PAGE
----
tion was instrumental in having the splendid soldiers' mon- 
ument erected on Zion's Hill, near Ephrata. He was a 
member of the Harris Dental Association of Lancaster. 
He assisted in the organization of the Ephrata Borough 
Board of Health in 1893, and was its first president. He 
served on the Board until 1901, when he resigned. 

Dr. Hertz is survived by his wife, nee Lizzie Hibsh- 
man, and one son, Dr. J. D. Hertz, of Stamford, Conn., 
and one daughter, Miss Lena M., residing at home. Dr. 
S. G. Hertz and Dr. E. A. Hertz, both of Philadelphia, 
are surviving brothers of the deceased. 

His decease took place at S.45 P. M. on Sunday, Oc- 
tober 1, 1905, after an illness of some six months. 

He was elected to membership in the Pennsylvania- 
German Society on April 13, 1S99. 

H. M. M. R. 

5 2 The Pennsyh'ania-German Society. 

Han. John H. UTeisa. 

" John H. Weiss, the sixteenth President Judge of the 
Courts of Dauphin County, died at his home, in Harris- 
burg, on the morning of the 2 2d day of November, 1905, 
in the sixty-fifth year of his age. 

"He was the eldest son of John and Martha Weiss, 
and was born near Schaefferstown, in Lebanon County, 
on the 23d day of February, 1840. His early years were 
passed in labor upon the farm where his parents lived, 
and in attendance upon the common schools in its neighbor- 
hood, where his education began. He continued his 
studies in the Millersville State Normal School, and com- 
pleted them, in 1863, as a graduate of Jefferson, now 
Washington and Jefferson College. His faithfulness to 
duty was early attested by the distinction he gained as a 
scholar in those institutions of learning. 

" He commenced the study of law in 1863, in the office 
of Hon. David Mumma, of Harrisburg, Pa., and pursued 
it with such diligence, understanding and devotion that, 
when he was admitted, on fifth December, 1S65, as an 
attorney-at-law of the Dauphin County Court, he had 
already given full assurance of his early usefulness and 
eminence at this bar. His success in his profession was 
immediate, and he quickly gained a numerous and impor- 
tant clientage, which he steadily enlarged and maintained 
until he passed from the labors of a lawyer to those of a 
judge. His conduct as a lawyer commanded and rewarded 
the long trust the public placed in him. In all his pro- 

Hon. John H. Weiss. 


fessional work he was ideally faithful to the welfare of 
all his clients, shrinking from no study, however severe,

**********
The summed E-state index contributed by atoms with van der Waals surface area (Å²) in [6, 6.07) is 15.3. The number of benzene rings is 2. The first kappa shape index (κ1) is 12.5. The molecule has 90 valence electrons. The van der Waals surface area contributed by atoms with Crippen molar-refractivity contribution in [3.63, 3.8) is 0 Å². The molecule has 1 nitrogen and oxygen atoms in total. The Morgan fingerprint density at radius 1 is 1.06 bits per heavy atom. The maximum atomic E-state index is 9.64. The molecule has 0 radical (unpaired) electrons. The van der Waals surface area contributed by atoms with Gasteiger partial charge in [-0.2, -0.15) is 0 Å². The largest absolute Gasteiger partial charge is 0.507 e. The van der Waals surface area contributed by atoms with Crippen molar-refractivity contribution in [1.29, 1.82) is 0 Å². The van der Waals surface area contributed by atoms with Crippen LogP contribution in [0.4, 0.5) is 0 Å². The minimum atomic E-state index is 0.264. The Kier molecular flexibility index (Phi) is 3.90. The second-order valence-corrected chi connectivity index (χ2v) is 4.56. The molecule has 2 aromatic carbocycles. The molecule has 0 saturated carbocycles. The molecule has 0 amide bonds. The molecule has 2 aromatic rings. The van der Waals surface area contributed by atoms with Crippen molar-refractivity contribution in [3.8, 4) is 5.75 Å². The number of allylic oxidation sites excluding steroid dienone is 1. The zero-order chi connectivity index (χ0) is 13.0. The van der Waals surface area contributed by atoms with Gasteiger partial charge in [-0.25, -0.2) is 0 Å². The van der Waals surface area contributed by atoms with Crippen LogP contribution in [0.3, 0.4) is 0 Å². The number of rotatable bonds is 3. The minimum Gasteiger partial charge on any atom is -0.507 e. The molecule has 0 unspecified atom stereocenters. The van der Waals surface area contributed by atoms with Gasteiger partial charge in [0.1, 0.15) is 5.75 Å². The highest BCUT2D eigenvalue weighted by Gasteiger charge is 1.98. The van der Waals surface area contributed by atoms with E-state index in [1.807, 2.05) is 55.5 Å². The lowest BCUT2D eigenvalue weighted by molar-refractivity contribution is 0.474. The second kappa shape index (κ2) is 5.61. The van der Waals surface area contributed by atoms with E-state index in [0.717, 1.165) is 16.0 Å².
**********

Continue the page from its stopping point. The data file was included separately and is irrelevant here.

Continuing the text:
and declining no labor, however arduous, which could 
promote or safeguard their interests. He was preemi- 
nently a safe counselor, and his advice was much desired, 
by reason of its rare sense and wisdom. He did not 
delight in speech to juries, preferring to avoid it; but, 
to an extent that he never would admit, he had, and when 
required he used, the gift of clear statement and sensible 
presentation of the causes of his clients, which profoundly 
influenced the jurors who listened to him. 

"Amid all his professional cares, he did not neglect his 
duty as a citizen. For many years he was a leader in the 
politics of his city and county, and a trusted adviser in 
those of the State. He was a man of large public spirit, 
of sincere interest in the welfare of his fellow-men, and of 
much service, in useful and disinterested ways, to his city 
and its people. His friendships were many and true, 
marked on his part by manifold acts of endearing ten 
ness, and ended only by death. 

"The charm of scholarship and the grace of culture 
adorned him, and until the end of his days he delighted in 
literature, in painting, and in all the arts which refine life 
and console the spirit. He was an attendant of the Pres- 
byterian Church, and had an unshaken belief in the truths 
of religion as revealed in the Holy Scriptures. He was a 
devoted son and brother, and his home was blessed by his 
love for his wife and children, and by their love for him. 
His nature was social, his hospitality generous, and rrs 
kindness of heart and its many manifestations, ;iss^v .. 
as they were, with knowledge and humor, made his I 
ciety a pleasure to his fellow-men. 1 1 is manv excellences 
of mind and character, of temperament and manner. \ 

54 The Pennsylvania-German Society. 

so plain to the public view that when Judge McPherson 
resigned his office of Additional Law Judge of this dis- 
trict to accept the office of District Judge of the United 
States, Judge Weiss was, on March 14, 1899, appointed 
his successor, in answer to the unanimous request of the 
members of this bar, and he was chosen by the people of 
this district, without division of party, at the November 
election of 1899, to be his own successor for the full judi- 
cial term of ten years. 

" He continued to serve as i\dditional Law Judge until 
the death of Judge Simonttm cast upon him the office of 
President Judge of these courts. His years of judicial 
service were less than seven in number. But brief as that 
service was, it was long enough to prove, by many tests, 
that Judge Weiss had maintained unimpaired the high 
renown of the Bench of Dauphin County for ability, for 
learning, for justice, for honor, and for humanity, and to 
make his death a loss to the administration of the law, and 
a personal sorrow to every member of this bar." 

"Judge Weiss was a member of Common Council in 
1877 an d at his death one of the Public Library trustees. 

" He was married in June, 1870, to Man' Virginia Fox, 
daughter of John E. Fox, a prominent Philadelphia banker 
and broker, who survives him with three children. District 
Attorney John Fox Weiss, Miss Caroline and Miss Marion 
Weiss. A son, Frank, died a few years ago in his early 
youth, and two daughters, Mary Virginia and Elizabeth 
Boggs, died in infancy." 

Judge Weiss was elected to membership in the Pennsyl- 
vania-German Society on October 24, 1901. 

JAN 75 


mini AM A